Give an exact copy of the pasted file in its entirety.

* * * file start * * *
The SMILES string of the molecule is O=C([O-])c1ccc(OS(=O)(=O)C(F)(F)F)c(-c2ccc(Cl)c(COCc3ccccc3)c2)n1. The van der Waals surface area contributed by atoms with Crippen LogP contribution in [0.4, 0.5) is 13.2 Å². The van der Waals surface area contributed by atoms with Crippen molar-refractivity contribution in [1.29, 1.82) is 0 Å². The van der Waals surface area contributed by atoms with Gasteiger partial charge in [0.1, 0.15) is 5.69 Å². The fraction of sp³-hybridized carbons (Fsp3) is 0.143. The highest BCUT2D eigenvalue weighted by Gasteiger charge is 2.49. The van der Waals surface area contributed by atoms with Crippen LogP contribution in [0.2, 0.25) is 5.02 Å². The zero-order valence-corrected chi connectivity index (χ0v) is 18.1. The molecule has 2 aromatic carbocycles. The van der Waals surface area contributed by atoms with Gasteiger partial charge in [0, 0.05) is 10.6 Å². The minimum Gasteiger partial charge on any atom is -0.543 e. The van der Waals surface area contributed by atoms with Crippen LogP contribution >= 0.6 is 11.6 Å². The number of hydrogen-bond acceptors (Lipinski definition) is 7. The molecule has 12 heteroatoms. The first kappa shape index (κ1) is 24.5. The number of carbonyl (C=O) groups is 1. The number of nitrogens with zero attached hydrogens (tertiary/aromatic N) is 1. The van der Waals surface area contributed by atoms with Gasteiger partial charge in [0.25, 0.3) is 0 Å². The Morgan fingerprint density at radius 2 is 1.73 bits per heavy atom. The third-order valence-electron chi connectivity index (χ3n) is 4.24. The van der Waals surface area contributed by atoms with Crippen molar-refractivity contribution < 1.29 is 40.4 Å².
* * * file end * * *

The SMILES string of the molecule is O=C([O-])c1ccc(OS(=O)(=O)C(F)(F)F)c(-c2ccc(Cl)c(COCc3ccccc3)c2)n1. The van der Waals surface area contributed by atoms with Crippen LogP contribution in [0.4, 0.5) is 13.2 Å². The van der Waals surface area contributed by atoms with Crippen molar-refractivity contribution in [1.29, 1.82) is 0 Å². The van der Waals surface area contributed by atoms with Gasteiger partial charge in [0.1, 0.15) is 5.69 Å². The fraction of sp³-hybridized carbons (Fsp3) is 0.143. The highest BCUT2D eigenvalue weighted by Gasteiger charge is 2.49. The van der Waals surface area contributed by atoms with Crippen LogP contribution in [0.2, 0.25) is 5.02 Å². The zero-order valence-corrected chi connectivity index (χ0v) is 18.1. The molecule has 2 aromatic carbocycles. The van der Waals surface area contributed by atoms with Gasteiger partial charge in [0, 0.05) is 10.6 Å². The minimum Gasteiger partial charge on any atom is -0.543 e. The van der Waals surface area contributed by atoms with Crippen LogP contribution >= 0.6 is 11.6 Å². The number of hydrogen-bond acceptors (Lipinski definition) is 7. The molecule has 12 heteroatoms. The first kappa shape index (κ1) is 24.5. The number of carbonyl (C=O) groups is 1. The number of nitrogens with zero attached hydrogens (tertiary/aromatic N) is 1. The van der Waals surface area contributed by atoms with Gasteiger partial charge in [0.25, 0.3) is 0 Å². The Morgan fingerprint density at radius 2 is 1.73 bits per heavy atom. The third-order valence-electron chi connectivity index (χ3n) is 4.24. The van der Waals surface area contributed by atoms with Crippen molar-refractivity contribution < 1.29 is 40.4 Å².